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He 'Proved Mike Wrong.' Now he's claiming his $5 million

MyPillow CEO Mike Lindell arrives at Trump's Mar-a-Lago estate in April.
Evan Vucci
/
AP
MyPillow CEO Mike Lindell arrives at Trump's Mar-a-Lago estate in April.

Software engineer Robert Zeidman, who used his data analytics skills to debunk a false 2020 election conspiracy theory promoted by MyPillow CEO Mike Lindell, says he has received many congratulatory messages, including from supporters of former President Donald Trump.

"I've made the argument that Lindell is hurting Trump much more than he's helping him because everything Lindell is presenting is so obviously bogus that it just makes any talk about voter fraud or voter integrity look silly. So even big Trump supporters thanked me," Zeidman said in an interview with Morning Edition host Steve Inskeep.

It started in August 2021, when the Las Vegas-based computer expert entered the "Prove Mike Wrong Challenge," in which Lindell offered $5 million to anyone who could prove that data he claimed shows China interfered in the 2020 presidential election were inaccurate.

After Zeidman determined that the data provided during a three-day "Cyber Symposium" in Sioux Falls, S.D., had nothing to do with the 2020 election results, Lindell refused to pay the promised amount. Last week, an arbitration panel ruled in Zeidman's favor and ordered Lindell to pay up.

"[Mr. Zeidman] proved the data Lindell LLC provided [...] unequivocally did not reflect November 2020 election data," the arbitrators wrote. "Failure to pay Mr. Zeidman the $5 million prize was a breach of the contract, entitling him to recover."

Despite the ruling, Zeidman, who describes himself as a conservative Republican, does not expect to see any money.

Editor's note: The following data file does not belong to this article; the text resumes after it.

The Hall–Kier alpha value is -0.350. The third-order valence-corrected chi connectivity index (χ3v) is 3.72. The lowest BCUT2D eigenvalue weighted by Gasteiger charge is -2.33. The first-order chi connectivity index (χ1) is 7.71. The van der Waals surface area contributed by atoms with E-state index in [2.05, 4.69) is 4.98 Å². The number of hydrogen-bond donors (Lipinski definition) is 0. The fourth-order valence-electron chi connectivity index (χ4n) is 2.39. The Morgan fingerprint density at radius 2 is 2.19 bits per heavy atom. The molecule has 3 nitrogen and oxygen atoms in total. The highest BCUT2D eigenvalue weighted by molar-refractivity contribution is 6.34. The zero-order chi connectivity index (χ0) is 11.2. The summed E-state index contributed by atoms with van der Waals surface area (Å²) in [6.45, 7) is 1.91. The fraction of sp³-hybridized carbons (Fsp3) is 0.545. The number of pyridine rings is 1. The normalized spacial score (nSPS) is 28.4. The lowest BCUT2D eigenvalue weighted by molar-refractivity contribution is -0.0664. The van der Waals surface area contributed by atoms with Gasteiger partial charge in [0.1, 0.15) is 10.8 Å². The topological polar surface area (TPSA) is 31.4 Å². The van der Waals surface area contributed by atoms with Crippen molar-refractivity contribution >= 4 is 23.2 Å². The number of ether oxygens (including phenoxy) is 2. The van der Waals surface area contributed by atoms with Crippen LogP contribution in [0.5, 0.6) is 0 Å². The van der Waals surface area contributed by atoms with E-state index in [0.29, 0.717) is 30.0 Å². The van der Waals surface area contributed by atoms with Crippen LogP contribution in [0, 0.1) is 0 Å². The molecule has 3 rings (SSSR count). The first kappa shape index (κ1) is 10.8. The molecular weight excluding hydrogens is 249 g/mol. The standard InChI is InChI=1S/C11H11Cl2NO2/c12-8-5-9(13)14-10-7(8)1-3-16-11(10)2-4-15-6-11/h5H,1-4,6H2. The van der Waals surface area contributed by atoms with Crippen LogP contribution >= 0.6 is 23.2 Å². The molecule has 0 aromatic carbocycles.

"Lindell will delay it as long as he can. But I also think he's going to lose in the cases that are brought against him by Dominion Voting Systems and Smartmatic, the voting machine companies," he says. "I think that'll put him out of business for good."

Both companies have filed defamation lawsuits against Lindell, claiming he falsely accused them of rigging the 2020 presidential election.

Lindell did not respond to a request for comment, but he told The Associated Press last week that he has no intention of paying the $5 million to Zeidman and that he expects the dispute will end up in court.

Zeidman, who voted for Trump twice, says the data provided at the symposium not only failed to prove any Chinese election interference that could have tipped the outcome in favor of Joe Biden, the data included no discernible information whatsoever.

"It was pages and pages of numbers. And in other cases, a table full of gibberish, as if someone had sat there for hours and just typed random stuff into a word processor," he says.

It took Zeidman just hours to disprove Lindell's election fraud claims based on the data provided. After submitting a 15-page report that laid out the specifics of his findings, Zeidman called his wife confidently telling her: "Think about what you want to do with $5 million."

That call came a little premature as it turns out, but Zeidman tells NPR that he's just thrilled that people appreciate what he did.

And whether he would vote for Trump for a third time, he hasn't made a decision: "I hope I have another choice in the upcoming election."

Ben Abrams produced the audio version. contributed to this story

Copyright 2023 NPR. To see more, visit https://www.npr.org.

H.J. Mai